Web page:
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Remembering those who perished in Crandall Canyon August 6, 2007

Pictures of the fallen miners on display at the Mission San Rafael in Huntington.
The families at the Memorial Service held last August in Huntington.

By PATSY STODDARD
Editor

As the first anniversary of the Crandall Canyon mine disaster approaches on August 6, it seems like just yesterday, but yet it seems like another lifetime. The events during that time seemed like such a bad dream. A nightmare that had no end and one from which we never awoke. The families to this day still live with the nightmare of the deaths of their loved ones. Their lives came to a sudden and tragic end. One year past doesn't make it any easier. Just one year without seeing their smile or hearing their laugh.

One year without them coming through the door and calling out, 'I'm home.' One short year, but a very long time since we could say 'I love you' and have them say I love you back.

The families have gone on, you have too, the pieces must be picked up and the puzzle must be put back together, but there are still nine very large pieces missing, nine lives. The piece that was their life connecting to your life cannot be brought back together in this lifetime.

There is a hole in this puzzle called life. This hole can never be filled. As time goes by their memory is the only source of comfort. Remember who they were. Talk about them. Don't let them be forgotten. When people lose loved ones so close to them, sometimes people think it's unhealthy to talk about the person who has died. But, I think it's important to keep their memory alive especially for the young children who are growing up without fathers.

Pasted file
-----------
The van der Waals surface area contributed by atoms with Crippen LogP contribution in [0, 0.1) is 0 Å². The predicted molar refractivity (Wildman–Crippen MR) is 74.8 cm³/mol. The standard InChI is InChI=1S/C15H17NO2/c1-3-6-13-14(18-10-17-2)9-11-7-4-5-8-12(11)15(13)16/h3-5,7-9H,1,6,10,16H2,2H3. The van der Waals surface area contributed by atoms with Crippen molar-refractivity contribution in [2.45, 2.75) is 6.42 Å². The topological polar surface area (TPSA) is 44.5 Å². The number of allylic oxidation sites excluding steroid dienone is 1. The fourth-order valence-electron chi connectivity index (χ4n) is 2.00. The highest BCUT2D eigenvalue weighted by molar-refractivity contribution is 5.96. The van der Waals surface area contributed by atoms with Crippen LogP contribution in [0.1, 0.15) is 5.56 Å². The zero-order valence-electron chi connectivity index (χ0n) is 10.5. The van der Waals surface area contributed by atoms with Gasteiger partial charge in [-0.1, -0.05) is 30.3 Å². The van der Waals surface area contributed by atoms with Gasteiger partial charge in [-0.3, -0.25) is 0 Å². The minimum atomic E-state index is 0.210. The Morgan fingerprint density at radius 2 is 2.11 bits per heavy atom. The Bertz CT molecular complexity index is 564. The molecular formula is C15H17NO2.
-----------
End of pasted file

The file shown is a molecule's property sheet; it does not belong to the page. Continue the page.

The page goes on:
I remember a story I read one time of a man who grew up without a father. The father had died while the young man was a boy. He still had the influence of his father. The father's memory was kept alive by a wise mother who knew the young boy needed a father even though the father wasn't here on earth.

She encouraged the young boy with stories of his father, the things the father used to do, the color of his hair and his eyes, his favorite sayings, all kept alive for the young man. The underlying message the mother brought forth for her son was that his father loved him. The young man never doubted that his father loved him from afar.

The young man felt that father's influence and love as he grew and excelled. He wanted his father to be proud of him and he worked towards that end.

Even though our miners are gone, they are not forgotten and may they be remembered with love and respect as we observe this the first anniversary of their passing.




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